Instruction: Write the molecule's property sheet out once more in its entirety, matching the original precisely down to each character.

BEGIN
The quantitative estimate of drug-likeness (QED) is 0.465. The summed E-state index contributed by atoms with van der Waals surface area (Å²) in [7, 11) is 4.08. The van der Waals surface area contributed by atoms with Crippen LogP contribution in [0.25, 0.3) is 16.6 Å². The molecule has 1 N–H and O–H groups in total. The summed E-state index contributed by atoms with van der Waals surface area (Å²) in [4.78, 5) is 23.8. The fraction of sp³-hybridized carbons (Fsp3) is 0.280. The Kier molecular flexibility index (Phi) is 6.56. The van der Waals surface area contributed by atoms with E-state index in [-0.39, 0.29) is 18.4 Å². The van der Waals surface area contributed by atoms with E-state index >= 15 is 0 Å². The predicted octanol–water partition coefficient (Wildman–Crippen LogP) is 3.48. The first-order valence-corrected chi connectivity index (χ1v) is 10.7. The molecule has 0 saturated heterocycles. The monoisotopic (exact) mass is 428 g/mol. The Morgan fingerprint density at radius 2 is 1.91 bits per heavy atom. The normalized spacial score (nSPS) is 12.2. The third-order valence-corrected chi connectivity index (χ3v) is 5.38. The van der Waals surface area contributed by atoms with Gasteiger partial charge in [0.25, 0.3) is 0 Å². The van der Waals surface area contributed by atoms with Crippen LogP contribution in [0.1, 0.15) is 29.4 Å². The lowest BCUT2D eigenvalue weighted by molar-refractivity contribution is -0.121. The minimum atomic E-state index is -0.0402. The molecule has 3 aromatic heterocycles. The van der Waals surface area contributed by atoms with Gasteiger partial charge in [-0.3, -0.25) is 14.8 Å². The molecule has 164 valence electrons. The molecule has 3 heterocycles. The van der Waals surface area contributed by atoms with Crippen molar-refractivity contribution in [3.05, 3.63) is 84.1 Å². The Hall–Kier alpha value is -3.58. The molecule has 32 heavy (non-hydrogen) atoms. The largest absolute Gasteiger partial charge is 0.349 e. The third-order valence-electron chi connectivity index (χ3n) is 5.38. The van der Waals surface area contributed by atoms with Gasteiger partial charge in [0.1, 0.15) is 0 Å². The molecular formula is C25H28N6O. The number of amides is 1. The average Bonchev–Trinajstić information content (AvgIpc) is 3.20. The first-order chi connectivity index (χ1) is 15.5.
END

The quantitative estimate of drug-likeness (QED) is 0.465. The summed E-state index contributed by atoms with van der Waals surface area (Å²) in [7, 11) is 4.08. The van der Waals surface area contributed by atoms with Crippen LogP contribution in [0.25, 0.3) is 16.6 Å². The molecule has 1 N–H and O–H groups in total. The summed E-state index contributed by atoms with van der Waals surface area (Å²) in [4.78, 5) is 23.8. The fraction of sp³-hybridized carbons (Fsp3) is 0.280. The Kier molecular flexibility index (Phi) is 6.56. The van der Waals surface area contributed by atoms with E-state index in [-0.39, 0.29) is 18.4 Å². The van der Waals surface area contributed by atoms with E-state index >= 15 is 0 Å². The predicted octanol–water partition coefficient (Wildman–Crippen LogP) is 3.48. The first-order valence-corrected chi connectivity index (χ1v) is 10.7. The molecule has 0 saturated heterocycles. The monoisotopic (exact) mass is 428 g/mol. The Morgan fingerprint density at radius 2 is 1.91 bits per heavy atom. The normalized spacial score (nSPS) is 12.2. The third-order valence-corrected chi connectivity index (χ3v) is 5.38. The van der Waals surface area contributed by atoms with Gasteiger partial charge in [0.25, 0.3) is 0 Å². The van der Waals surface area contributed by atoms with Crippen LogP contribution in [0.1, 0.15) is 29.4 Å². The lowest BCUT2D eigenvalue weighted by molar-refractivity contribution is -0.121. The minimum atomic E-state index is -0.0402. The molecule has 3 aromatic heterocycles. The van der Waals surface area contributed by atoms with Gasteiger partial charge in [-0.3, -0.25) is 14.8 Å². The molecule has 164 valence electrons. The molecule has 3 heterocycles. The van der Waals surface area contributed by atoms with Crippen molar-refractivity contribution in [3.05, 3.63) is 84.1 Å². The Hall–Kier alpha value is -3.58. The molecule has 32 heavy (non-hydrogen) atoms. The largest absolute Gasteiger partial charge is 0.349 e. The third-order valence-electron chi connectivity index (χ3n) is 5.38. The van der Waals surface area contributed by atoms with Gasteiger partial charge in [0.1, 0.15) is 0 Å². The molecular formula is C25H28N6O. The number of amides is 1. The average Bonchev–Trinajstić information content (AvgIpc) is 3.20. The first-order chi connectivity index (χ1) is 15.5.